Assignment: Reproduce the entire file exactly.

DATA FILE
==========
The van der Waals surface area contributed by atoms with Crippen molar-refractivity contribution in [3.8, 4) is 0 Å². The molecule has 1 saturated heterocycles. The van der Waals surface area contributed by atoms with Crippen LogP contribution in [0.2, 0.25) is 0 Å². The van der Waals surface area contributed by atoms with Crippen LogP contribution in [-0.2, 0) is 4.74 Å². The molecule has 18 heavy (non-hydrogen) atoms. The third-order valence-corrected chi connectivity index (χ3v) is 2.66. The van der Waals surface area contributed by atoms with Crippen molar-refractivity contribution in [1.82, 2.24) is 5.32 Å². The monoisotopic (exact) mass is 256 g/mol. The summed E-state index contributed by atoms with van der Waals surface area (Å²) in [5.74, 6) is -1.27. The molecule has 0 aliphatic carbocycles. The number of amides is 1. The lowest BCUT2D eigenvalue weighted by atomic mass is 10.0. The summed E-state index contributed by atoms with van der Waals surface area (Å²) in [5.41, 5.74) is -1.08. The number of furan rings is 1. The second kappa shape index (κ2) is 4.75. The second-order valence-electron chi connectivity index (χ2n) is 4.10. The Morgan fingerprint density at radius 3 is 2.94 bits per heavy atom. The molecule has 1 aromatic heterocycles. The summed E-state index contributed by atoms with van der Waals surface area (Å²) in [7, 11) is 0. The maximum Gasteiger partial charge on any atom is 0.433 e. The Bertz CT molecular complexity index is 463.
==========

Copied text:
The van der Waals surface area contributed by atoms with Crippen molar-refractivity contribution in [3.8, 4) is 0 Å². The molecule has 1 saturated heterocycles. The van der Waals surface area contributed by atoms with Crippen LogP contribution in [0.2, 0.25) is 0 Å². The van der Waals surface area contributed by atoms with Crippen LogP contribution in [-0.2, 0) is 4.74 Å². The molecule has 18 heavy (non-hydrogen) atoms. The third-order valence-corrected chi connectivity index (χ3v) is 2.66. The van der Waals surface area contributed by atoms with Crippen molar-refractivity contribution in [1.82, 2.24) is 5.32 Å². The monoisotopic (exact) mass is 256 g/mol. The summed E-state index contributed by atoms with van der Waals surface area (Å²) in [5.74, 6) is -1.27. The molecule has 0 aliphatic carbocycles. The number of amides is 1. The lowest BCUT2D eigenvalue weighted by atomic mass is 10.0. The summed E-state index contributed by atoms with van der Waals surface area (Å²) in [5.41, 5.74) is -1.08. The number of furan rings is 1. The second kappa shape index (κ2) is 4.75. The second-order valence-electron chi connectivity index (χ2n) is 4.10. The Morgan fingerprint density at radius 3 is 2.94 bits per heavy atom. The molecule has 1 aromatic heterocycles. The summed E-state index contributed by atoms with van der Waals surface area (Å²) in [7, 11) is 0. The maximum Gasteiger partial charge on any atom is 0.433 e. The Bertz CT molecular complexity index is 463.